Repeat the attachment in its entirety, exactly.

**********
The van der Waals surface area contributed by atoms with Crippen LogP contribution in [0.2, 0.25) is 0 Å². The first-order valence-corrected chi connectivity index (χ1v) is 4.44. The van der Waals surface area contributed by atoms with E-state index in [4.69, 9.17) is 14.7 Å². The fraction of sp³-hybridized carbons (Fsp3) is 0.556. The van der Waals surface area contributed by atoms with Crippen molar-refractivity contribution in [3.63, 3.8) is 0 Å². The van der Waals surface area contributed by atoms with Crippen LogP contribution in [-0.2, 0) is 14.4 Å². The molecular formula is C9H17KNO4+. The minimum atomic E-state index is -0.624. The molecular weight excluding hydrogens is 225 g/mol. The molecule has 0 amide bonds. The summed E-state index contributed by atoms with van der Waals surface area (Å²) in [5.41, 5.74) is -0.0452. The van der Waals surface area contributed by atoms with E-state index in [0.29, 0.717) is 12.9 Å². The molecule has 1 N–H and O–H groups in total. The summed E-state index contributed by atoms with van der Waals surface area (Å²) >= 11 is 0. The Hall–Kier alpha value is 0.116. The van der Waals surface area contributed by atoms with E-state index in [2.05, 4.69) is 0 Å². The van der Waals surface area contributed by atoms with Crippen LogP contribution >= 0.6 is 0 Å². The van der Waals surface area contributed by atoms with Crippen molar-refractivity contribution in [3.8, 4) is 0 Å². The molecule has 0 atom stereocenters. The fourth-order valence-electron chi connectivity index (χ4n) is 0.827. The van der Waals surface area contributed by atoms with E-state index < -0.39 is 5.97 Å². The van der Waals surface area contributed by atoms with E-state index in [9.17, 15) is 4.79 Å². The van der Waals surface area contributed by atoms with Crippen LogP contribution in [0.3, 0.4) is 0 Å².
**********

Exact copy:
The van der Waals surface area contributed by atoms with Crippen LogP contribution in [0.2, 0.25) is 0 Å². The first-order valence-corrected chi connectivity index (χ1v) is 4.44. The van der Waals surface area contributed by atoms with E-state index in [4.69, 9.17) is 14.7 Å². The fraction of sp³-hybridized carbons (Fsp3) is 0.556. The van der Waals surface area contributed by atoms with Crippen molar-refractivity contribution in [3.63, 3.8) is 0 Å². The van der Waals surface area contributed by atoms with Crippen LogP contribution in [-0.2, 0) is 14.4 Å². The molecular formula is C9H17KNO4+. The minimum atomic E-state index is -0.624. The molecular weight excluding hydrogens is 225 g/mol. The molecule has 0 amide bonds. The summed E-state index contributed by atoms with van der Waals surface area (Å²) in [5.41, 5.74) is -0.0452. The van der Waals surface area contributed by atoms with E-state index in [0.29, 0.717) is 12.9 Å². The molecule has 1 N–H and O–H groups in total. The summed E-state index contributed by atoms with van der Waals surface area (Å²) >= 11 is 0. The Hall–Kier alpha value is 0.116. The van der Waals surface area contributed by atoms with E-state index in [2.05, 4.69) is 0 Å². The van der Waals surface area contributed by atoms with Crippen LogP contribution >= 0.6 is 0 Å². The van der Waals surface area contributed by atoms with Crippen molar-refractivity contribution in [3.8, 4) is 0 Å². The molecule has 0 atom stereocenters. The fourth-order valence-electron chi connectivity index (χ4n) is 0.827. The van der Waals surface area contributed by atoms with E-state index < -0.39 is 5.97 Å². The van der Waals surface area contributed by atoms with E-state index in [9.17, 15) is 4.79 Å². The van der Waals surface area contributed by atoms with Crippen LogP contribution in [0.3, 0.4) is 0 Å².